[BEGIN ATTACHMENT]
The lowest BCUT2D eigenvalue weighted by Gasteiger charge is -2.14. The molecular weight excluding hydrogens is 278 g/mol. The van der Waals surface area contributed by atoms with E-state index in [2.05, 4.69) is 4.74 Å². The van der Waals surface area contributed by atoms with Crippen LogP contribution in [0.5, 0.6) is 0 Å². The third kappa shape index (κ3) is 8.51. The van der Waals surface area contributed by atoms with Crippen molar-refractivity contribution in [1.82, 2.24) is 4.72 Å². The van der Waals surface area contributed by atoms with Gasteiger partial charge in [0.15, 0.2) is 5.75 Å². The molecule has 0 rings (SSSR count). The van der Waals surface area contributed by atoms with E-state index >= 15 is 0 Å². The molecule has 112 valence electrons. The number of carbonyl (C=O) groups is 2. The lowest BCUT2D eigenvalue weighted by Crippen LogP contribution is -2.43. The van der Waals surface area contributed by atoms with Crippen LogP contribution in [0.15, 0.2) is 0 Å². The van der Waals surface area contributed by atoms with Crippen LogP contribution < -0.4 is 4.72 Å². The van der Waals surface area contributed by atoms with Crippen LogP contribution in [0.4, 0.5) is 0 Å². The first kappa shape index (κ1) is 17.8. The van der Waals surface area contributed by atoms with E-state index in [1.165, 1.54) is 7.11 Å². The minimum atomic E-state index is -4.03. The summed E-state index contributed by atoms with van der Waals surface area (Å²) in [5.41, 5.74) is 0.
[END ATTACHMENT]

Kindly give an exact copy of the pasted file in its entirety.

The lowest BCUT2D eigenvalue weighted by Gasteiger charge is -2.14. The molecular weight excluding hydrogens is 278 g/mol. The van der Waals surface area contributed by atoms with E-state index in [2.05, 4.69) is 4.74 Å². The van der Waals surface area contributed by atoms with Crippen LogP contribution in [0.5, 0.6) is 0 Å². The third kappa shape index (κ3) is 8.51. The van der Waals surface area contributed by atoms with Crippen molar-refractivity contribution in [1.82, 2.24) is 4.72 Å². The van der Waals surface area contributed by atoms with Gasteiger partial charge in [0.15, 0.2) is 5.75 Å². The molecule has 0 rings (SSSR count). The van der Waals surface area contributed by atoms with E-state index >= 15 is 0 Å². The molecule has 112 valence electrons. The number of carbonyl (C=O) groups is 2. The lowest BCUT2D eigenvalue weighted by Crippen LogP contribution is -2.43. The van der Waals surface area contributed by atoms with Crippen LogP contribution in [0.15, 0.2) is 0 Å². The van der Waals surface area contributed by atoms with Crippen LogP contribution < -0.4 is 4.72 Å². The van der Waals surface area contributed by atoms with Crippen LogP contribution in [0.4, 0.5) is 0 Å². The first kappa shape index (κ1) is 17.8. The van der Waals surface area contributed by atoms with E-state index in [1.165, 1.54) is 7.11 Å². The minimum atomic E-state index is -4.03. The summed E-state index contributed by atoms with van der Waals surface area (Å²) in [5.41, 5.74) is 0.